The public is invited to attend and help question local candidates at the annual endorsement meeting of the Cincinnati Women's Political Caucus 7-9:30 p.m. June 24 at First Unitarian Church, 536 Linton St., Avondale.
Although the public may attend, only caucus members will be allowed to vote on endorsements after the question and answer session.
Digging Ohio's primary election today. Everyone's expecting low turn-out, which only makes your vote even more valuable. If you're not sure what's on the ballot, check out CityBeat's roundup of election coverage for background on the U.S. Senate Democratic primary, the Democratic and Republican primaries for Hamilton County Commissioner, Issue 1 and more.
Dogging David Krikorian, running today in the Democratic primary for the 2nd Congressional District against Surya Yalamanchili and Jim Parker for the right to face incumbent Rep. Jean Schmidt in the fall. MSNBC's Keith Olbermann named Krikorian his "Worst Person in the World" a few days ago for suggesting that Indian-American Yalamanchili's name is too foreign-sounding to win an election.
With just five days left until the primary election, Ohio Secretary of State Jennifer Brunner is touring the state in her converted school bus, “the Courage Express,” for some last-minute campaigning in her U.S. Senate bid.
Brunner made local stops at Take the Cake in Northside, Keller’s IGA in Clifton and Fountain Square downtown.
The Ohio Elections Commission today dismissed a complaint filed by Cincinnati Tea Party founder Mike Wilson against his Republican primary opponent in the race for the 28th Ohio House District seat. Wilson had filed a complaint with the commission contesting statements used in a telephone poll recently conducted by Tom Weidman’s campaign.
The weekly “State of the Nation” poll by Research 2000 found that President Obama is viewed favorably by 56 percent of respondents, compared to 39 percent who hold an unfavorable opinion about him. Five percent had no opinion.
House Minority Leader John Boehner (R-West Chester) had a whopping 64 percent unfavorable rating, with just 17 percent viewing him favorably. Nineteen percent had no opinion.
Senate Minority Leader Mitch McConnell (R-Louisville) also had a 64 percent unfavorable rating, compared to 20 percent who view him favorably. Sixteen percent had no opinion.
The poll was conducted for The Daily Kos Web site.
A total of 1,200 registered voters nationwide were interviewed by telephone from March 22-25.
The margin of error is 2.8 percent, meaning there is a 95 percent probability that the “true” figure would fall within that range if the entire adult population were sampled.
Boehner and McConnell can take some solace: Democratic Congressional leaders fared poorly too.
House Speaker Nancy Pelosi (D-Calif.) had a 54 percent unfavorable rating, while Senate Majority Leader Harry Reid (D-Nevada) had a 66 percent unfavorable rating, according to the poll.
Still, Congressional Democrats fare better overall than their Republican counterparts.
Congressional Democrats had a 56 percent unfavorable rating, compared to 40 percent who view them favorably. Four percent had no opinion.
By comparison, Congressional Republicans had a 71 percent unfavorable rating, with 21 percent viewing them favorably. Eight percent had no opinion.
That’s an increase of 3 percent who view Democrats favorably from a week earlier, compared to a decrease of 7 percent for Republicans.
Also, the Democratic Party had a 40 percent favorable rating, compared to the Republican Party’s 28 percent.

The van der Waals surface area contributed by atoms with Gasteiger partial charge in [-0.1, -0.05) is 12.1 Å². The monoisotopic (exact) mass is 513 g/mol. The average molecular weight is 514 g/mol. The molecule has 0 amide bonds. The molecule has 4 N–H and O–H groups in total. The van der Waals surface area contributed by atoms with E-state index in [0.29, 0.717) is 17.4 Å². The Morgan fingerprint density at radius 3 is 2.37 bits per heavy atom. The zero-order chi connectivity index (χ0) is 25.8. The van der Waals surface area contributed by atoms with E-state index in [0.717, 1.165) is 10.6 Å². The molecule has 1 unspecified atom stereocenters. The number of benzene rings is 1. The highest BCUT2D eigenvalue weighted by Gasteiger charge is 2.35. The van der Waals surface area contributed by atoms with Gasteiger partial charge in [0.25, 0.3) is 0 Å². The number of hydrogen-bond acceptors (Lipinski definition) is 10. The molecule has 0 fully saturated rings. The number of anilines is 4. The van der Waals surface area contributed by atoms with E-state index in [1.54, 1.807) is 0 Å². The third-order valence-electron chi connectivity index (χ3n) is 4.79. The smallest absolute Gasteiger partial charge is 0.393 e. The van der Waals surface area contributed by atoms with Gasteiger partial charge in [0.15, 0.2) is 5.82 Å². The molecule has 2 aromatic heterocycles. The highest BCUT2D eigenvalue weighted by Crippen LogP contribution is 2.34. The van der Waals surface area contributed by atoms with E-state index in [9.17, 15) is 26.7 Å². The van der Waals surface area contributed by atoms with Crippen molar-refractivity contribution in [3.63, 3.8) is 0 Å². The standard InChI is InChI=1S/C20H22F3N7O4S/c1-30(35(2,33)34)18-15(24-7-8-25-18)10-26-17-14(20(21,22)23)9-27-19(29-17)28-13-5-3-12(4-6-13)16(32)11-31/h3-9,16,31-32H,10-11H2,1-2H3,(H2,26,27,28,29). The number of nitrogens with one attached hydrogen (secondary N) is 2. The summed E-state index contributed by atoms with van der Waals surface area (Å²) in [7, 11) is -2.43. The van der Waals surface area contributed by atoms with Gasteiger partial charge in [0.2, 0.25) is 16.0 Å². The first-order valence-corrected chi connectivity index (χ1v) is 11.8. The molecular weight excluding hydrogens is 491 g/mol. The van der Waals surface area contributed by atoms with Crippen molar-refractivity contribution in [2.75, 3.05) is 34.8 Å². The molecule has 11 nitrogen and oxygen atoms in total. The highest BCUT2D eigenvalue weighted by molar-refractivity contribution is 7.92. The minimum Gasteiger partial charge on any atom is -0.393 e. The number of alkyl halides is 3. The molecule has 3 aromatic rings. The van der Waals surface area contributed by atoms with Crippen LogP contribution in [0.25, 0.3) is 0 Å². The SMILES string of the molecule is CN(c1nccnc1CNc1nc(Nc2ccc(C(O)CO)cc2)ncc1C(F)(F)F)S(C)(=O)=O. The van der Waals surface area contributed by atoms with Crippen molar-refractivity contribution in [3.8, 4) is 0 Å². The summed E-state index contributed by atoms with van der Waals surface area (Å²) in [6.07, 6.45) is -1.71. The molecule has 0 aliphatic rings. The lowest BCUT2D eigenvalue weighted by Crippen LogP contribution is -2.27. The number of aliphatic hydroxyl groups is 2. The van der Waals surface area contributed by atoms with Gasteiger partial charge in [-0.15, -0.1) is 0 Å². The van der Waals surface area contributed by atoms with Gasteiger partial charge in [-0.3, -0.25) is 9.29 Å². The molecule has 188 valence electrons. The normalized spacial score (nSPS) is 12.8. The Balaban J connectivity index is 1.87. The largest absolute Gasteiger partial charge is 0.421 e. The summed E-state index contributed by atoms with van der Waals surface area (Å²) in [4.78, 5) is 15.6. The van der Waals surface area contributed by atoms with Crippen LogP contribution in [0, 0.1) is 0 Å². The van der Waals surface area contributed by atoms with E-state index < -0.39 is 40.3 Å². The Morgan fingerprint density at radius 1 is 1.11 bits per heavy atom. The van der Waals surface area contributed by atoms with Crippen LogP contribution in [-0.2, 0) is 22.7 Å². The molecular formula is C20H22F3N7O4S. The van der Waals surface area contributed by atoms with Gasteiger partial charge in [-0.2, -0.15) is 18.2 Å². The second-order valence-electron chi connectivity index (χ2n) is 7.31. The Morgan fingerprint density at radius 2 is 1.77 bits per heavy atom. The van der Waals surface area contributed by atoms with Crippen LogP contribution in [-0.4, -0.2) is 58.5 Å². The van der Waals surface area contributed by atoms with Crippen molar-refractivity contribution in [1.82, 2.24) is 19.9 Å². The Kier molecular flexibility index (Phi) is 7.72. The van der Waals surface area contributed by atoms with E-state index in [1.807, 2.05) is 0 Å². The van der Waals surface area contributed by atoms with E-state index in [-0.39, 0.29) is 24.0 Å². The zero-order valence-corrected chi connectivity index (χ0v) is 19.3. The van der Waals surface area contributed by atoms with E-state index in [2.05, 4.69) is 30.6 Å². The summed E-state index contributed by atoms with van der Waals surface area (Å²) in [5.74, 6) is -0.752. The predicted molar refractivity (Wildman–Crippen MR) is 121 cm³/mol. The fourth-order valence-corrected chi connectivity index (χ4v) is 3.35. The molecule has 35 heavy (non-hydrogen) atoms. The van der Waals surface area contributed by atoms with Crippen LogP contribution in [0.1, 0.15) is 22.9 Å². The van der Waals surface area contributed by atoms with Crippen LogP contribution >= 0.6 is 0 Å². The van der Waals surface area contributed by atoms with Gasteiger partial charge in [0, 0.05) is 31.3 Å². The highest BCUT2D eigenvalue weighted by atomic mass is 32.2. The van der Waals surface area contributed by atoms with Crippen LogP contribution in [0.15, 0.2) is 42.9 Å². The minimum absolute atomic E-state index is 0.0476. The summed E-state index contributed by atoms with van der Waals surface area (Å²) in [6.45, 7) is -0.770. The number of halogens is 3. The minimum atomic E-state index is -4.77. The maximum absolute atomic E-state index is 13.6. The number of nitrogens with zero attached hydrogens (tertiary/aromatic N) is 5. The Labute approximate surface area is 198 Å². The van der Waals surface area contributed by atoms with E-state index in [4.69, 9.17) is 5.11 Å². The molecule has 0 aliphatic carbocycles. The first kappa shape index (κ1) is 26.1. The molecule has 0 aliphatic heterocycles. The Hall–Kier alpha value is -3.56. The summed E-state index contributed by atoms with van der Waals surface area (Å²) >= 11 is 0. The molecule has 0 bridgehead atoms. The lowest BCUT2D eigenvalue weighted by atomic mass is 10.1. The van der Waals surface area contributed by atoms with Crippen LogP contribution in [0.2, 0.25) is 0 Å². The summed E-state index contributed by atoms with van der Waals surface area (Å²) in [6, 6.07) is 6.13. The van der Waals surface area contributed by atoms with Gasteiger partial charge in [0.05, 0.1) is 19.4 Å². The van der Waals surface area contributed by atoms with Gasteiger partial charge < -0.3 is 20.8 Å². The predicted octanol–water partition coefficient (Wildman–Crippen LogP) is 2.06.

There’s still seven months until the general election so anything could happen but, if those numbers persist, it might be time for GOP leaders to scale back their talk of a Republican landslide in Congressional races.
The Tea Party might be good at organizing rallies outside the Capitol building in Washington and staging rallies at Fountain Square, but just how pervasive is the group’s views among the American people?
Not very, according to a new poll.
Now that the U.S. House of Representatives approved a health care reform bill by a 219-212 vote and the Senate appears likely to follow suit, the political wagons are circling in what’s sure to be some nasty congressional races this fall.
Republicans, however, shouldn’t expect to cruise to victory, and here’s why.
Officials with the Hamilton County Board of Elections have announced the processing will occur today, Thursday and Friday. A total of 286 provisional ballots are being tallied in a Juvenile Court judge race, in compliance with a recent order from a federal judge.
The ballots are being counted today until 4 p.m., as well as from 8:30 a.m.-4 p.m. Thursday, and from 10:30 a.m. until the work is completed on Friday. The board’s offices are located on the third floor at 824 Broadway Ave., downtown.
Also, the Board of Elections will hold special meetings this week. Both will occur Friday; one at 10 a.m., the other at 4:30 p.m. Board members will discuss “pending litigation” related to the Hunter-Williams race.
Earlier this month a federal appeals court upheld a ruling by U.S. District Court Judge Susan Dlott that 286 provisional ballots should be tallied in the 2010 race between Democrat Tracie Hunter and Republican John Williams.
Hunter seemingly lost by just 23 votes out of nearly 230,000 ballots cast by county voters, but 286 ballots weren't counted because they were cast by people who showed up to vote at the correct polling place but were misdirected by poll workers and voted at the wrong precinct table.
Hunter filed a lawsuit in
federal court alleging the ballots should be counted. Dlott had ordered the
local Board of Elections to precisely determine how many ballots weren’t
counted due to poll worker error, before she decided. That’s when local
Republicans appealed the order.
Williams alleged poll workers correctly followed Ohio law and excluded the ballots, and that they shouldn’t be tallied. The GOP tried to get the U.S. Supreme Court to weigh in on the matter, but it declined to hear the case in April 2011. That put the matter back in Dlott’s court.
Since the dispute began, Williams was appointed to another vacant Juvenile Court judgeship in November 2011.
A pending decision about whether to appeal a federal judge’s decision in a disputed election could place Hamilton County taxpayers on the hook for legal fees in the case.
The case involves which provisional ballots to count in the Juvenile Court judicial race between Democrat Tracie Hunter and Republican John Williams from the November 2010 election.